The Washington PostDemocracy Dies in Darkness

Opinion Russian government agency reveals fraudulent nature of the Crimean referendum results

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The Russian government’s claims that the March 16 referendum in Crimea resulted in a 96.7% vote in favor of annexation were always extremely dubious. But now, as Paul Roderick Gregory of Forbes points out, a report by Russia’s official Presidential Council on Civil Society and Human Rights suggests that the real numbers were far different from those previously claimed:

The website of the “President of Russia’s Council on Civil Society and Human Rights” posted a blog that was quickly taken down as if it were toxic radioactive waste. According to the Council’s report about the March referendum to annex Crimea, the turnout was a maximum 30%. And of these, only half voted for annexation – meaning only 15 percent of Crimean citizens voted for annexation.
The fate of Crimea, therefore, was decided by the 15 percent of Crimeans, who voted in favor of unification with Russia (under the watchful eye of Kalashnikov-toting soldiers).

Although the report appears to be absent from the English-Language Council website linked by Forbes, it is still available at the Council’s Russian-language website here. The report states that it is based on interviews with numerous Crimean officials, experts, civil society leaders, and ordinary citizens. Gregory has somewhat misinterpreted the figures there, which nonetheless are far different from those previously claimed by the Russian government. Here is my translation of the relevant passage of the report:

In the opinion of virtually all the experts and citizens interviewed:
– The vast majority of the citizens of Sevastopol voted in favor of unification with Russia in the referendum (50-80%); in Crimea, various data show that 50-60% voted for unification with Russia, with a turnout of 30-50%.

50 to 60% of a 30-50% turnout suggests that only about 15 to 30% of eligible voters actually voted for annexation. Moreover, the low turnout rate, combined with evidence of intimidation and violence by pro-Russia forces, strongly suggests that many opponents of annexation chose not to vote out of fear. This does not definitively prove that annexation lacked majority support. It is possible that a fair vote might still have led to a narrow majority in favor of annexation. Still, the Council report provides further evidence that the official results cannot be trusted and that the real distribution of opinion in Crimea is at least much more evenly divided than Russia claims.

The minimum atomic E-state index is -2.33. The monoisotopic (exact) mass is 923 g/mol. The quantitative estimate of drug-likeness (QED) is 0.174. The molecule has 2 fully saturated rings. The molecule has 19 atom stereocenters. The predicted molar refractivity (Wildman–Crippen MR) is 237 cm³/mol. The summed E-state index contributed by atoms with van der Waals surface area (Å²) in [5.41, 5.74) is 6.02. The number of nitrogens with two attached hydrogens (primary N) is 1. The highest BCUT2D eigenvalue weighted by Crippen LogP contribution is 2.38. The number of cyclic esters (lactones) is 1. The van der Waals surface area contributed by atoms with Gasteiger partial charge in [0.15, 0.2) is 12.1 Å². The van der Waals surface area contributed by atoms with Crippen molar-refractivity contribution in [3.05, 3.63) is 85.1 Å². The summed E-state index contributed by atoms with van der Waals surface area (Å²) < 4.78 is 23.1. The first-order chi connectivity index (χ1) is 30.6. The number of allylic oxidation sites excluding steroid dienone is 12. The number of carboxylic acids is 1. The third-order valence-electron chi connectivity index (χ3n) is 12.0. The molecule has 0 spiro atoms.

For reasons I outlined here, Russia’s annexation of Crimea would be illegitimate even if it did enjoy the support of a majority of the population. But the possible absence of such support further undermines the already weak moral and legal case for Russia’s actions.

The Council report also discusses a number of troubling developments in Crimea since the Russian occupation began. For example, it states that the new authorities in Crimea have decided to “liquidate” the pro-Ukrainian Kiev Patriarchate Orthodox church in the region, details the persecution of Crimean Tatar groups opposed to Russia rule, and notes that Crimean journalists fear the “numerous restrictions” on freedom of speech and press imposed by Russian law.

It should be noted that the Council has long been one of the few Russian government agencies willing to criticize the government on human rights issues, but more recently many of the more liberal members of Council have resigned or been forced out.